Several languages have instances like this (the only one I can name off the top of my head is the word "ce" [it might be "ci", spelling is not my forte in my native language, let alone a second or third one] in Italian, meaning "there", but which is occasionally used with average (to have) in places similar to this), where a word that normally carries meaning appears in a sentence and is really doing nothing. Note that there are exceptions, such as if you are trying to emphasise that you did, indeed bring the item ("didn't you say you didn't have the item?" "No, I HAVE got the item"), but that is not the way the phrase is most often used.

    Most of the language specialists I've asked (I've never done any research on it or anything, so I don't know where they get their info from) say that the main theory is it's there basically to make the language flow off the tongue better. Again, I don't know where that idea comes from, I've just heard it from English and Italian professors, and seen mention of similar things in other languages on places like DuoLingo and other language learning sites.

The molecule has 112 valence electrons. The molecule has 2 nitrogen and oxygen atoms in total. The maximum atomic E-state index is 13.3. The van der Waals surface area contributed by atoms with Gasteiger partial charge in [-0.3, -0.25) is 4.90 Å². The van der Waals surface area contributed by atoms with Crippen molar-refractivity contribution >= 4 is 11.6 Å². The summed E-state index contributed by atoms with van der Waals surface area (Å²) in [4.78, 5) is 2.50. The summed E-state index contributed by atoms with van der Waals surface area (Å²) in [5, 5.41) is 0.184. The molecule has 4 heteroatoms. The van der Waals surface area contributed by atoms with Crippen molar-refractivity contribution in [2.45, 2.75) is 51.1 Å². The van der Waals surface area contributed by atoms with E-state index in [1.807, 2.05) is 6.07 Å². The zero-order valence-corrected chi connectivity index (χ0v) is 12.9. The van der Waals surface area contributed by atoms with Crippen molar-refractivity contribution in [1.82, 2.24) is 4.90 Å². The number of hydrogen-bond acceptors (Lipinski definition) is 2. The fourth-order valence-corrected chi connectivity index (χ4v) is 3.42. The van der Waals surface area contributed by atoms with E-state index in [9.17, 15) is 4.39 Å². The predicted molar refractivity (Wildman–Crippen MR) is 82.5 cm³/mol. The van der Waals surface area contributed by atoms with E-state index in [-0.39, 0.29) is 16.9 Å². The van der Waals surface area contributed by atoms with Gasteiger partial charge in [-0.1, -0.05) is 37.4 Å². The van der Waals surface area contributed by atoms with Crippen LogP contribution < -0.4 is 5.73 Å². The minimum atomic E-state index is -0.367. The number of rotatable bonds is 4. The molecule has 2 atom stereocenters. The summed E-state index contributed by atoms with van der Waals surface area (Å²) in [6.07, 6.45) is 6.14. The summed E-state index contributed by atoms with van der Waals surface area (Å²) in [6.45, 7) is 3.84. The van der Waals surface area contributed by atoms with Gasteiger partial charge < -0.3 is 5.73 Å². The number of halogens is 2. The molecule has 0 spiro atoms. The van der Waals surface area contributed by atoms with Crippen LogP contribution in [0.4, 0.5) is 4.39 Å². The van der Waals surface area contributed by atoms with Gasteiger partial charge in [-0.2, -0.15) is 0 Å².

I hope this clarifies for you I'm also generally having trouble focusing by the time I get to come on this website to, so I'm sure it's not my most logically thought out stuff going onto the message boards. If not, I'll try again
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    Default Re: Unimportant 'Language Missuses' 2: Mother May II

    Quote Originally Posted by ForzaFiori View Post
    I hope this clarifies for you I'm also generally having trouble focusing by the time I get to come on this website to, so I'm sure it's not my most logically thought out stuff going onto the message boards. If not, I'll try again
    No. I said "I not eaten" to point out to you that the "have" in "have got" is the perfect auxiliary and not the same as the verb "to have". They cover the same situation but they aren't identical. Some dialects (like mine) distinguish between them.